Catholic bishops won't support repeal of health care bill

January 19, 2011

WASHINGTON(RNS) The U.S. Catholic bishops will not join efforts to
repeal the new health care law, even though they staunchly opposed the
bill last year after concluding it permits federally funded abortions.


Instead of pushing repeal, the bishops said Tuesday (Jan. 18) they
will devote their energy "to correcting serious moral problems in the
current law," according to a letter sent to Capitol Hill from Cardinal
Daniel DiNardo, Bishop Stephen Blaire, and Archbishop Jose Gomez, who
all chair political committees at the U.S. Conference of Catholic
Bishops.


Archbishop Timothy Dolan of New York, president of the USCCB, echoed
that message in a separate letter to all 535 members of Congress
outlining the bishops' top political priorities.


By not supporting House Republicans' campaign to repeal the health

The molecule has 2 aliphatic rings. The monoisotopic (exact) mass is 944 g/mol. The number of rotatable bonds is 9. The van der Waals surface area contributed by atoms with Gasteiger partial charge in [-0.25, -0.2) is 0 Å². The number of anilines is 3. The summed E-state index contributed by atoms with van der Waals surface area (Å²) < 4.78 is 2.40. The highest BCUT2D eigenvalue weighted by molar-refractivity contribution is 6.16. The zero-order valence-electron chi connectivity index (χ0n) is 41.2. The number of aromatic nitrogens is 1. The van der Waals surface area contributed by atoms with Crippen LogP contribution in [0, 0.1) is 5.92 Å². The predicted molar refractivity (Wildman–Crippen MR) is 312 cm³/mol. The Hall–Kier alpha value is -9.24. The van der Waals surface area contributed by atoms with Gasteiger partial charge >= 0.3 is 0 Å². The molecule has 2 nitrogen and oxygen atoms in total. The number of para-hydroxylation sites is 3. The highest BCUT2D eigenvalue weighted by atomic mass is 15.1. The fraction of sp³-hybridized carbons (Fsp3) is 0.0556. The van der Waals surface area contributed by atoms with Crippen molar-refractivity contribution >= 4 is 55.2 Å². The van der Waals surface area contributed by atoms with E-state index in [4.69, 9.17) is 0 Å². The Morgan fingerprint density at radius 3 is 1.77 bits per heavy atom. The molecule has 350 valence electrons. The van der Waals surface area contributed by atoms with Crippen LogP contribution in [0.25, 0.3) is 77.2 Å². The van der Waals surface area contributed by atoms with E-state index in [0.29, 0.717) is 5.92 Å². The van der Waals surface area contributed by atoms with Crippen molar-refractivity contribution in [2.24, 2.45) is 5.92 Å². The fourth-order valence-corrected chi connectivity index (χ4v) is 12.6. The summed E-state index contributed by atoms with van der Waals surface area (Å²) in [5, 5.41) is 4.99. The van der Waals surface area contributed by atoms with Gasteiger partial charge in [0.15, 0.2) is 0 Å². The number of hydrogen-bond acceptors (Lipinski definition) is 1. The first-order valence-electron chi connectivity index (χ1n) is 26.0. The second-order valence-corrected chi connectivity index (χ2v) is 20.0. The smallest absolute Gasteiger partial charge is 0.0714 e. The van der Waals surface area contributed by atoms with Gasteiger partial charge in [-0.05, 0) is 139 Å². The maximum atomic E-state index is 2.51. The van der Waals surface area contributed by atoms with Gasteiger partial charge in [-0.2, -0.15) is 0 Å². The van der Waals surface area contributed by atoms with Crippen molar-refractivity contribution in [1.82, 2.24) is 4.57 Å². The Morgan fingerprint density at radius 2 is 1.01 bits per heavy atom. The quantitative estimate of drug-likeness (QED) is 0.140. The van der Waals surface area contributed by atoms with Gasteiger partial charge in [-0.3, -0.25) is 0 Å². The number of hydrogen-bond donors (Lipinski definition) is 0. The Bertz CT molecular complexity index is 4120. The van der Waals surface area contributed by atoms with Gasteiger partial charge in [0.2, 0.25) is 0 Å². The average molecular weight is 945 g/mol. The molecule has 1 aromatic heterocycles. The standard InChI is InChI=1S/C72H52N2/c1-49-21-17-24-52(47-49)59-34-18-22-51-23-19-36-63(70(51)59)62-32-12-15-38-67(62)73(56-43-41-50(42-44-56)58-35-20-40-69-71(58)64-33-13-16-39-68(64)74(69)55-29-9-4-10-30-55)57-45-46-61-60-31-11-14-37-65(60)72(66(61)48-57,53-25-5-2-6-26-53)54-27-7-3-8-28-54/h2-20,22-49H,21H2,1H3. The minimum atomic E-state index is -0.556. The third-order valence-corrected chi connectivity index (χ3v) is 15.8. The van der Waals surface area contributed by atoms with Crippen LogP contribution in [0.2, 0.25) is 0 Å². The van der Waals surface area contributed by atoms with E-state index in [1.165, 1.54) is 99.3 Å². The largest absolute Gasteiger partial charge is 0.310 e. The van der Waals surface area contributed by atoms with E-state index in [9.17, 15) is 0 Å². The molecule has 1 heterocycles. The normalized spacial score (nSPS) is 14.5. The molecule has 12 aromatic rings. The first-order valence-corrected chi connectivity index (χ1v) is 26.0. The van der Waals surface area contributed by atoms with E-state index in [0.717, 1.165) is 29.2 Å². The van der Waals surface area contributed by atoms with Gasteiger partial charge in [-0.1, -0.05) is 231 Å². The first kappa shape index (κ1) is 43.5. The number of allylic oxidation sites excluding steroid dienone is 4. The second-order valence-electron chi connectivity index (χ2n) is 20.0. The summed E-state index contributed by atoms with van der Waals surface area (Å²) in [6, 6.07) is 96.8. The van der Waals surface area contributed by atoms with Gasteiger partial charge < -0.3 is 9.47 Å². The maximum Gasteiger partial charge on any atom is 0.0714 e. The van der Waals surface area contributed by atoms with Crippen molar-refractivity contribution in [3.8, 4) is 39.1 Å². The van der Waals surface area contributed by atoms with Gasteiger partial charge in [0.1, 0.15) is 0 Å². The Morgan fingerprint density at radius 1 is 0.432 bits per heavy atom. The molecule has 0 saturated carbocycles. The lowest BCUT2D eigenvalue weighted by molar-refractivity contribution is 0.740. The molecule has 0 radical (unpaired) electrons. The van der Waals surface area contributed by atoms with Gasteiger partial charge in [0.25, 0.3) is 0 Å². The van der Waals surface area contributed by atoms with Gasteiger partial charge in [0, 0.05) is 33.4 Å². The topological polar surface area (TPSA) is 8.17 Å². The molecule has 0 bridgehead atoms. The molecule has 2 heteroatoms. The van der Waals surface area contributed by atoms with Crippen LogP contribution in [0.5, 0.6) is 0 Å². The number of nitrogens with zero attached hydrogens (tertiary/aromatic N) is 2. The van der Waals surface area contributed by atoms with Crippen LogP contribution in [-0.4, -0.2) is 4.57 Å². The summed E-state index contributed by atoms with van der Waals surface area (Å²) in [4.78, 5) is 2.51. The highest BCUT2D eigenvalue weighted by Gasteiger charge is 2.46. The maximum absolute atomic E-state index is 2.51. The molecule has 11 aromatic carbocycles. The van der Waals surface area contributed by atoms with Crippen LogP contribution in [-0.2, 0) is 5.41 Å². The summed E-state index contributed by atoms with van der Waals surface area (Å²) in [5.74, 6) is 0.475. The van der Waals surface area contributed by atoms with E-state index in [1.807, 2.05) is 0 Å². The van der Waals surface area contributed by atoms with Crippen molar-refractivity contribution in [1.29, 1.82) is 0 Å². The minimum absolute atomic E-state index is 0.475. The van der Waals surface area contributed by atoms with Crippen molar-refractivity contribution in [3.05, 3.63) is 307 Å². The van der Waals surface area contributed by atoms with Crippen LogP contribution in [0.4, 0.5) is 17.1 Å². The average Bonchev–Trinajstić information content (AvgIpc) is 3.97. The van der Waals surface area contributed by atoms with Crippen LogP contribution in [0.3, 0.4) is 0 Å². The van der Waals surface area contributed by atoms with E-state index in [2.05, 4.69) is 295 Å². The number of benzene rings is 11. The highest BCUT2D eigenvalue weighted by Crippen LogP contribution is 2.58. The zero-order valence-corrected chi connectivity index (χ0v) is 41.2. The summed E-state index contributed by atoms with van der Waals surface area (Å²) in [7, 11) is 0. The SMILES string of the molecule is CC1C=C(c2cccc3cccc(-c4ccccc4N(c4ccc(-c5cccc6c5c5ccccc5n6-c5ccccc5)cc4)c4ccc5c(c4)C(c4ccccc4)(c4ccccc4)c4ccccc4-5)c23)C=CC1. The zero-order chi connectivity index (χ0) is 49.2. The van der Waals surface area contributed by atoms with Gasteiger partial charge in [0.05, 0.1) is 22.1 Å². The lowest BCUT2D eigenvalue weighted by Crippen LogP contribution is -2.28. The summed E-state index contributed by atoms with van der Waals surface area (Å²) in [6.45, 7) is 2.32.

care law, the bishops averted another clash with Catholic health care
workers and nuns, who had bucked the hierarchy last year by publicly
backing the bill.


In his farewell address as president of the USSCB last year,
Cardinal Francis George of Chicago lamented the "wound to the church's
unity" caused by last year's debate.


The Catholic Health Association and Network, a social justice lobby
run by Catholic sisters, both said they continue to support the
Affordable Care Act that was passed last year.


"While no one piece of legislation is perfect," said Sister Carol
Keehan, president and CEO of the Catholic Heath Association, "we believe
many of the (bill's) provisions to strengthen our health care system and
expand access and coverage to millions of families are essential and
should remain law."


The House began debate on the repeal on Tuesday; the GOP-led
campaign will likely end there as well, as neither the
Democratic-controlled Senate nor President Obama support rescinding the
law.


The bishops urged Congress to take up two bills introduced last year
that they believe would ensure the new health care bill maintains
longstanding prohibitions on federal funding of abortion and bolsters
conscience rights for health care workers. Religious progressives and
the Obama administration have said the new law and a related executive
order signed by the president last year already do so.